The Mark of Princess Hijab

Editor’s note: today marks the birth date of one of our most tireless and incisive contributors, Mr. David Forbes. For his birthday, David gave us a present: an interview with elusive street artist Princess Hijab. Thanks, David – happy birthday!

A spectre is haunting Paris. For five years, Metro-goers have rounded corners to find heavy, black marker strokes obscuring the idealized arcadia depicted in subway advertisements, the airbrushed bodies of the inhabitants — men and women — disappeared behind a heavy veil. Princess Hijab has struck again.

When she started her “reign” in 2006, observers initially couldn’t decide if it was the work of a modernity-hating zealot or some sort of rabble-rousing commentary. The year before Paris had destructive rioting. France has its own serious racial and ethnic issues, and culture wars are never a place for nuance. The hijab is now, controversially, banned in public.

But from her work, there is no hiding, Parisians still pour out of trains to find the mark of Princess Hijab.

She hasn’t exactly hidden from the media, either. But strangely, in an era craving constant revelation, her identity remains a closely guarded secret. She claims to be around 22 years old, poor, from an immigrant background, and not a Muslim. Those who meet her aren’t even sure if she’s female.

Via e-mail, Princess Hijab, the alias chosen to represent “a mixture of precarity and aristocracy,” has chosen to draw back the veil, just a bit, and tell us about how — and why — she chose her domain.

Lisa Bufano: Dancer/Shapeshifter

“I’m a shapeshifter… I explore the different forms my body can take using different mediums.” – Lisa Bufano. Photo by Gerhard Aba.

Lisa Bufano is a performance artist whose work incorporates elements of doll-making, animation, and dance. Bufano was a competitive gymnast as a child and a go-go dancer in college before she lost her lower legs and all her fingers due to a staphylococcus bacterial infection at the age of 21. Shortly after this occurred, Bufano went on to study stop-motion animation and sculpture at the School of the Museum of Fine Arts in Boston. Bufano’s performances often involve the use of prosthetics and props, and, according to Wikipedia, she lists among her inspirations “medical drawings, historical wax models and dolls, and optical toys; flip dolls and paper dolls; the structural aspects of Japanese jointed dolls, Hans Bellmer’s doll work, Louise Bourgeois’ cell installations, and the animation of Jan Švankmajer and the Quay Brothers.”

Bufano is now working on what may be her most ambitious project yet: a routine using aerial hoop. Bufano is developing a lyra – a steel hoop suspended from the ceiling – designed to accomodate her limited grip. Bufano is currently doing strength conditioning and discovering the movement, holds and momentum of working with lyra:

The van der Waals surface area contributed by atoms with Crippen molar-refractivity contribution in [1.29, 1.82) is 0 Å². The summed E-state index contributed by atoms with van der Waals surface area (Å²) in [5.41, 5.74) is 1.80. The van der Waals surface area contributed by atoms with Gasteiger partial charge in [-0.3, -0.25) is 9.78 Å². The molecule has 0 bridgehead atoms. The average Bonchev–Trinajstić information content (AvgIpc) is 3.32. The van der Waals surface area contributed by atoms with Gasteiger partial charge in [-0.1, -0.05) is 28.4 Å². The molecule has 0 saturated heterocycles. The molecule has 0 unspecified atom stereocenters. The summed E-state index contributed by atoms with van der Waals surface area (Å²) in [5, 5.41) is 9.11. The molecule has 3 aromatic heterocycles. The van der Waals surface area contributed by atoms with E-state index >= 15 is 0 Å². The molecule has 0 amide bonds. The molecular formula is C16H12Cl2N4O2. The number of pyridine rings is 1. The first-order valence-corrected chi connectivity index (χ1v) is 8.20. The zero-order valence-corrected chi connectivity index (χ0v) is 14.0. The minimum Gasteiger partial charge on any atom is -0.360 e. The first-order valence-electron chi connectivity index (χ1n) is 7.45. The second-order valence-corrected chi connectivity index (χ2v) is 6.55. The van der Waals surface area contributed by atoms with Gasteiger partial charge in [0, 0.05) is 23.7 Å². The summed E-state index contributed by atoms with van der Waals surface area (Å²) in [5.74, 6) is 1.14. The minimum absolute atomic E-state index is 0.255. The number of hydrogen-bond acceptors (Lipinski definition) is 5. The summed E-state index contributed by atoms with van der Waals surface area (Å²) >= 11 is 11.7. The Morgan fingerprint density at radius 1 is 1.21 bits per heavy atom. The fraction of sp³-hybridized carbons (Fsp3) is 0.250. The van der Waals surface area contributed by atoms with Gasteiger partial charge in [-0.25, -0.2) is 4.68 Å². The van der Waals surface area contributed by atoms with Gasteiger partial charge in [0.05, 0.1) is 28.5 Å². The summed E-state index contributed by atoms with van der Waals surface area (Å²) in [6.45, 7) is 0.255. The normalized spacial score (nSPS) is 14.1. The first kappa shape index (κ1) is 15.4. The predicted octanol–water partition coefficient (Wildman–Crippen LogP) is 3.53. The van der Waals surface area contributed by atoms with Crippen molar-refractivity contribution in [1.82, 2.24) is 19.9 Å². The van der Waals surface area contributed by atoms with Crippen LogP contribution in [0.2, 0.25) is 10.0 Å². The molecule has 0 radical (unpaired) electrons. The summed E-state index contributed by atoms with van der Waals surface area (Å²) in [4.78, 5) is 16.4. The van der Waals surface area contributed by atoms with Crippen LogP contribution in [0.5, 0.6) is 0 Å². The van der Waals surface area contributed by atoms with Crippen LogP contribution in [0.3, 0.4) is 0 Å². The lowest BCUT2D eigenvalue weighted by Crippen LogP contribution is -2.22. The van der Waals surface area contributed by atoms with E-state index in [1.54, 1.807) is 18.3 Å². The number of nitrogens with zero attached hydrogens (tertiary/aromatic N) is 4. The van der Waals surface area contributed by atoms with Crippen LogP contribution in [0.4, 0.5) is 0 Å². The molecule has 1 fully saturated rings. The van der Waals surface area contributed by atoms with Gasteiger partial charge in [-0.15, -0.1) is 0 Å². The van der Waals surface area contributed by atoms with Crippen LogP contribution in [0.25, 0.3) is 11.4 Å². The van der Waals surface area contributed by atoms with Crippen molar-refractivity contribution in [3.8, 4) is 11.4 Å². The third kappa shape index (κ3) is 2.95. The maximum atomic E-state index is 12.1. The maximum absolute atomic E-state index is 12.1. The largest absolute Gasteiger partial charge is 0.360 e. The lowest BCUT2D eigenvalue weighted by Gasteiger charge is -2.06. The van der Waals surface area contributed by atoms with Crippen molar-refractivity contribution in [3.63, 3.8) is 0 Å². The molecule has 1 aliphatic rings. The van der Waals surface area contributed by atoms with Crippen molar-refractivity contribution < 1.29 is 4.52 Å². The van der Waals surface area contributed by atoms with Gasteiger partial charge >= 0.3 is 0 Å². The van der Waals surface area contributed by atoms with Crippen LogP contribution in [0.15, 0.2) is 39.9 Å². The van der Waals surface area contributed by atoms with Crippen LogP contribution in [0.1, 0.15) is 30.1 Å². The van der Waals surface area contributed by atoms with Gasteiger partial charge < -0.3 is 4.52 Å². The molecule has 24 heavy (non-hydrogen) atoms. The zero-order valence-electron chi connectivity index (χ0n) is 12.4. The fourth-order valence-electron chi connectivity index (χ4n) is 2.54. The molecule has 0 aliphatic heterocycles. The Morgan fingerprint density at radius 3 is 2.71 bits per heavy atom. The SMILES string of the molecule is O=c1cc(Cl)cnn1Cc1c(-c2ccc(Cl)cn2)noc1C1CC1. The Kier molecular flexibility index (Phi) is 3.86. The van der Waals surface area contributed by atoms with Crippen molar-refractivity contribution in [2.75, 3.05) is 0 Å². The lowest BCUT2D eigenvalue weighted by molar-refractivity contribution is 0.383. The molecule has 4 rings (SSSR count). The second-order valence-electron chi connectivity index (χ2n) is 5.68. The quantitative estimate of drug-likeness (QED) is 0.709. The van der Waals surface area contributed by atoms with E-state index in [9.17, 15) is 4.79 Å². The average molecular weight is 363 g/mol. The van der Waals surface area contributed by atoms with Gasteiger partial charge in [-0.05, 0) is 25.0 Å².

Below is a clip from her recent performance “One Breath is an Ocean for a Wooden Heart,” a duet with dancer Sonsheree Giles on stilts. Bufano describes the piece as “an unusual modern dance duet for a disabled dancer and an able-bodied dancer that is informed by the relationship between physical transformation and identity.” [via riotclitshave]

Commemorative Coilhouse Birthday Serigraph by Molly Crabapple

The title of this post WAS gonna be “Reasons Why We Love Molly Crabapple, Part #2369138459008164548939347”, but we decided on something sliiiiightly less effusive– only because it more properly trumpets the existence of her beautiful new “Happy Birthday, Coilhouse” print to high heaven:

Limited edition serigraph by Molly Crabapple. BUY IT HERE.

Yes! Indeed, Coilhouse’s 4th birthday is upon us. Although the site didn’t officially launch until October, we first started blogging in August of 2007. In recent, tumultuous days, as we’ve revved up the fundraising engines to ensure our wee company’s continuing evolution and stability, countless incredible people have stepped up to help. One of our most tireless and powerful champions has been Molly Crabapple.

Since day one of Coilhouse, Molly has been relentlessly generous with her time, her contributions, her immense resources, and even her checkbook.

Ms. Crabapple’s latest contribution to our continuing push for growth and financial stability is this gobsmackingly lovely limited edition Commemorative Coilhouse Birthday Serigraph– a high-end print which we are offering for sale internationally as a supplemental fundraising item to the big Black & White & Red All Over Ball in New York City this coming Sunday. Molly obviously kept the palette of the party and our forthcoming Issue 06 in mind when she drew this loveliness. (Isn’t our newest poster child a dream, with her grandiose cake hat, red ringlets and mischievous smile? We covet her bird mask.)

A bit of background on how this print came to be: when Molly found out we were throwing a fundraising ball in her backyard, she was among the first to start helping us organize it. During one brainstorming session, she came up with a great suggestion; undoubtedly, there will be many folks all over the world who can’t make it to the ball, but would nonetheless like to substantially support our fundraising efforts. Maybe we could offer a really meaningful, experiential way for them to help us from afar?

Molly got in touch with her frabjous friend Melissa Dowell. Melissa, an accomplished artist herself, will be taking the time and effort to create these hand-silkscreened prints for us at cost at Bushwick Print Lab. (Melissa. Holy cow. Thank you.)